‘Very effective’ DIY methods to get rid of ants in your garden

Aphids: RHS gardening expert gives tips for dealing with pests

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Gardens provide perfect habitats for ants with numerous gaps, nooks and crannies for them to nest within. Modern gardens are typically scarce in the small amphibians, reptiles, mammals and birds which prey upon them. This gives them free rein to grow in number and become a noticeable presence in gardens. This is typically the moment you want to know how to get rid of ants from your garden.

When seeking an effective way of getting rid of ants from the garden, it is typically best to use chemicals-free methods. Paul Nicolaides, gardening expert at Buckinghamshire Landscape Gardeners have shared some of the best to get the job done.

White vinegar 

This cheap kitchen staple is a great method for getting rid of ants in the garden, but also works to get rid of the pests in the home.

Paul explained: “When white vinegar makes contact with ants it kills them instantly. Buy an industrial bottle and pour it into the nest. 

“It is best to try and get as close to the nesting chambers as possible. White vinegar will slowly be reabsorbed by the ground and will not kill plants or contaminate the soil.”

Lemon juice

Lemons contain oil called d-lemonene which is toxic to ants and “can kill them on contact”, according to the expert.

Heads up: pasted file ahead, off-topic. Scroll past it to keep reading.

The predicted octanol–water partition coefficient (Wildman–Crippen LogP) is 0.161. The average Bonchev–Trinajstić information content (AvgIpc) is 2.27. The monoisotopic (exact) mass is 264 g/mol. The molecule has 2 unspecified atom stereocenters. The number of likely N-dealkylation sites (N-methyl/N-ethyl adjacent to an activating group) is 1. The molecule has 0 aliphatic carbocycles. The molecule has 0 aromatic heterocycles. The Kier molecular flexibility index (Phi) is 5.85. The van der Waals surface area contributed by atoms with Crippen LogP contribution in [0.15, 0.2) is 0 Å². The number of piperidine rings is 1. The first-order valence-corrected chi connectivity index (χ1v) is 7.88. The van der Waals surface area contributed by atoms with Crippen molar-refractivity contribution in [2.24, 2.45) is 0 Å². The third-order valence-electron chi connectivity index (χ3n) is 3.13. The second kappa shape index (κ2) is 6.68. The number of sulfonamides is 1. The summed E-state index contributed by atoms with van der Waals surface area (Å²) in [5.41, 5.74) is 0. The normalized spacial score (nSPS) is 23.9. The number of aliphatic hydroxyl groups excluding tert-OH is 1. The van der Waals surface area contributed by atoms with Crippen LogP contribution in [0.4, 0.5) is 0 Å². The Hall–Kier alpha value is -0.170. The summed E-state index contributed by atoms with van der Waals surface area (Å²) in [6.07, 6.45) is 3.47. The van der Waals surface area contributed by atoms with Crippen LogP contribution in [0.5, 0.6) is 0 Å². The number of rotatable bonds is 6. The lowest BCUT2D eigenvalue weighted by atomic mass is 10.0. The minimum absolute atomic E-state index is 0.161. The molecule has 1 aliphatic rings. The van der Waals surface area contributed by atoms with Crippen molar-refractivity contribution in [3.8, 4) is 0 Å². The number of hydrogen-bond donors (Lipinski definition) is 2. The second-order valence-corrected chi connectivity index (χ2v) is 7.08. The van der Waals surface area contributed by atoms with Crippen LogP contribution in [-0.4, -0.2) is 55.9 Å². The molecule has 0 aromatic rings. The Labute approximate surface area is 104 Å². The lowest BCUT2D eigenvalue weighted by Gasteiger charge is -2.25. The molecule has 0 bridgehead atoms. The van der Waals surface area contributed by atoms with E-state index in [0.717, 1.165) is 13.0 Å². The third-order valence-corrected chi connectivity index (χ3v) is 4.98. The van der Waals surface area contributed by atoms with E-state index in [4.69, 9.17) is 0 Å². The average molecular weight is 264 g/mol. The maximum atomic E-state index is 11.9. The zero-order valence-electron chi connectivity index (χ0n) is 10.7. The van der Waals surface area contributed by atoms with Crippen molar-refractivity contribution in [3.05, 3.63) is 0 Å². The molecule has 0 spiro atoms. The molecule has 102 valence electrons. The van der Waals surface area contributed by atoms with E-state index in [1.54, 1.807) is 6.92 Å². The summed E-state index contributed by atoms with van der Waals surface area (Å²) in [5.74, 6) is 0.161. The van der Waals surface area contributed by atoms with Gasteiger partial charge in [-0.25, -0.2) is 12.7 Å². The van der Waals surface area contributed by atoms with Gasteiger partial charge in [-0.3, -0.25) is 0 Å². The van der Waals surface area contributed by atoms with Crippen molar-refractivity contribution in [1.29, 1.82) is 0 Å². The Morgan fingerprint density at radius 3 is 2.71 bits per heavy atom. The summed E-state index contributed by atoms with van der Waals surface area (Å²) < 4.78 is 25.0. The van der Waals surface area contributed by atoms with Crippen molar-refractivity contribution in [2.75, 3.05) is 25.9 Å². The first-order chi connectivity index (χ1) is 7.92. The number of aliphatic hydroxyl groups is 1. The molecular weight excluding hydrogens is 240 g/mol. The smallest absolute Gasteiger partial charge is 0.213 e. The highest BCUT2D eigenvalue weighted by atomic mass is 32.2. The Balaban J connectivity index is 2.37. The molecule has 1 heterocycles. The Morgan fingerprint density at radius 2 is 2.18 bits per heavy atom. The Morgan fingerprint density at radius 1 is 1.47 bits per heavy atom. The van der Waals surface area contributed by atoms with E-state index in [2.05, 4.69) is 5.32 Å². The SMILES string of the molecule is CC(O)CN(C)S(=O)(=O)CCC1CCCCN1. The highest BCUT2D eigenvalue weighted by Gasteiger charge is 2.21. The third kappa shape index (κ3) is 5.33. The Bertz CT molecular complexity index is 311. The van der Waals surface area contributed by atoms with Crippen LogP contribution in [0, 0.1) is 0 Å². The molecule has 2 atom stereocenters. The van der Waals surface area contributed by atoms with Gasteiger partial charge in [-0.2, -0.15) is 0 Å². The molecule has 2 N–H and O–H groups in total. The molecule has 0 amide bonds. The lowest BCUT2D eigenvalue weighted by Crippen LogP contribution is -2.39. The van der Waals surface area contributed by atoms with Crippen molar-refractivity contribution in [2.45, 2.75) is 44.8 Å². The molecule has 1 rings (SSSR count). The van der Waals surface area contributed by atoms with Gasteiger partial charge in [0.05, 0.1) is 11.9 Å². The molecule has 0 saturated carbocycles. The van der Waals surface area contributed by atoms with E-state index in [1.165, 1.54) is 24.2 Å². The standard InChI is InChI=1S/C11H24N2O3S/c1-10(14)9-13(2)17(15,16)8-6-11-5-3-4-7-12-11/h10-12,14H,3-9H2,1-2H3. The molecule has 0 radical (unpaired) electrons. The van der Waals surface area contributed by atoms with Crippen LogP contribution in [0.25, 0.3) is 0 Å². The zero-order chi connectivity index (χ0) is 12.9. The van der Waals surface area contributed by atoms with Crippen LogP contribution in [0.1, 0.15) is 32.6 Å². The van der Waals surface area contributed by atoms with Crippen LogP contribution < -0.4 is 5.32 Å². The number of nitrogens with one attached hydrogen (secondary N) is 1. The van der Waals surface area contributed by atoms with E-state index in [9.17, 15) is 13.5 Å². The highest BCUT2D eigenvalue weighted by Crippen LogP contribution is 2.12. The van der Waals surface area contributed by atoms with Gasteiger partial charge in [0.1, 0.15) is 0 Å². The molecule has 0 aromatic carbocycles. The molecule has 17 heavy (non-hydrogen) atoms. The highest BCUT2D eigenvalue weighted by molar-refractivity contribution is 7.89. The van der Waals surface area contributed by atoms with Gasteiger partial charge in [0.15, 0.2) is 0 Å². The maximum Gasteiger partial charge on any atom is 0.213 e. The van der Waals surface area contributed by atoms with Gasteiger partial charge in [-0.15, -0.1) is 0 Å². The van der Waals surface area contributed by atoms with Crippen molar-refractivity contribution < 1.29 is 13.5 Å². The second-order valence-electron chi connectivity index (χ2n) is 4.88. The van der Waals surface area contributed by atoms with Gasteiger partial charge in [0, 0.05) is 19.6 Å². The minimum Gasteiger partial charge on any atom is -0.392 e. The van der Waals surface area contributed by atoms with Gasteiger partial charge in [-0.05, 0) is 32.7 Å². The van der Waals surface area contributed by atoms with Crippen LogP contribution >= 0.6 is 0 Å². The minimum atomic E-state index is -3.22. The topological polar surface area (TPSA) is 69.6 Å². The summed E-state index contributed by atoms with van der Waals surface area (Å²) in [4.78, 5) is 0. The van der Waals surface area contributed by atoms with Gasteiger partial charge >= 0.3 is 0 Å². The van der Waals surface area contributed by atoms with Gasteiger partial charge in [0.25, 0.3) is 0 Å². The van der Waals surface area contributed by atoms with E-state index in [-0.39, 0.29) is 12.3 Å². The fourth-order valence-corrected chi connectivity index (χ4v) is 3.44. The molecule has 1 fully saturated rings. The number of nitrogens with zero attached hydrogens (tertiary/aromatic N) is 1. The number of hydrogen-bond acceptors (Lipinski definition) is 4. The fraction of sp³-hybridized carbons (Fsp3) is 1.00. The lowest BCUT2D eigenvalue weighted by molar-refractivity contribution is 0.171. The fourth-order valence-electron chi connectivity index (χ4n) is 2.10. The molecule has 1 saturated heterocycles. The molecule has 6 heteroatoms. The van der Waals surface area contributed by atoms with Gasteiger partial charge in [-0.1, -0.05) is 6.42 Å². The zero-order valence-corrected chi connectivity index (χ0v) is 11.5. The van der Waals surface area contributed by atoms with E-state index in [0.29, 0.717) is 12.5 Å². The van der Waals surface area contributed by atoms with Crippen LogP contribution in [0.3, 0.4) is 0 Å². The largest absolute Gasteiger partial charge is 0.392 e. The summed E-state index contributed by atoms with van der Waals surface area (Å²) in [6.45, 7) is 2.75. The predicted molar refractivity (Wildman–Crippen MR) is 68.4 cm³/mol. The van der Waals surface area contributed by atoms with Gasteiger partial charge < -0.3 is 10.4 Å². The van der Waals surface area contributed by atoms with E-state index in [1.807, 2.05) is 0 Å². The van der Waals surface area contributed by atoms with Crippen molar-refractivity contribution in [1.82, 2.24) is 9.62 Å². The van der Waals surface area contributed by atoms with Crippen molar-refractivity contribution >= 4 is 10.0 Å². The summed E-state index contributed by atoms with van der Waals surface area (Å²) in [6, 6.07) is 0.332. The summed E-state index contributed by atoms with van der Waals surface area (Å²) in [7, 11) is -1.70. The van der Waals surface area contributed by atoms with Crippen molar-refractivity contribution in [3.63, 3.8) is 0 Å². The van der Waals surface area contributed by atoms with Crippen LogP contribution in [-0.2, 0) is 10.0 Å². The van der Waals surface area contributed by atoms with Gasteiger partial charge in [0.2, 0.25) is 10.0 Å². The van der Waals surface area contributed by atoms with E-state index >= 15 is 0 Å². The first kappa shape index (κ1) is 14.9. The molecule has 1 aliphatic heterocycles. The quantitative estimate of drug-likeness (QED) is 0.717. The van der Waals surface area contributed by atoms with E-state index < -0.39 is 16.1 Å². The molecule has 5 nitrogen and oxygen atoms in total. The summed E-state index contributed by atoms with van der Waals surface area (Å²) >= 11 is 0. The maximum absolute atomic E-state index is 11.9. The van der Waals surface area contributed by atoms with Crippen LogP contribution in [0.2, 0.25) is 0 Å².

Lemon juice can be diluted in water to create a repellent spray or soaked into a nest. 

The d-lemonene oil can disrupt the pheromone trails ants use to locate food. Over time this can lead to disorientation and starvation of the colony.  

Boric acid substitute and sugar

The sugar and boric acid method of killing ants will not work for all ant species.

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However, Paul explained: “Most sugar eating species will succumb to the method and is probably the most effective natural method out there.”

Add one part boric acid substitute powder to seven parts sugar, mix thoroughly and then slowly dissolve in a teacup of water. Mix it up until it forms a firm paste. 

It is important to make sure the mixture is well mixed so the sweet taste and aroma of sugar hides the acid.

Place small amounts of the mixture next to nest openings. Keep up this process until the ants stop emerging from the nest. 

The expert added: “This process can take a few weeks. Ants will ingest the mixture and take it back to the queen. Over time this will slowly kill the colony.”

Boiling water 

Boiling water can be used to “dramatically weaken” a colony but rarely eradicates them completely. 

The excavation method will allow gardeners to get as close to the queen as possible. Pour boiling water into the nest as many times as possible until the ground is scorched. With any luck they will reach the queen. 

Chalk powder

According to Paul, chalk can repel ants to an extent but it will not repel ants from your garden. 

Traditionally chalk has been used to alter the pheromone trails they travel but chalk powder is not strong enough to kill an ant nest.

Artificial sweeteners 

Artificial sweeteners containing aspartame during scientific tests in China were found to be toxic to fire ants. 

Fire ants are an invasive species of ant from tropical regions. Many claim that these sweeteners are also perfect natural poisons for many other ant species.

The expert said: “The toxic effect takes time to take effect meaning ants will take quantities back to the nest. 

“This results in the rest of the colony including the Queen to slowly die.” If the ants in your garden take the sweeteners make sure to keep leaving more out. 

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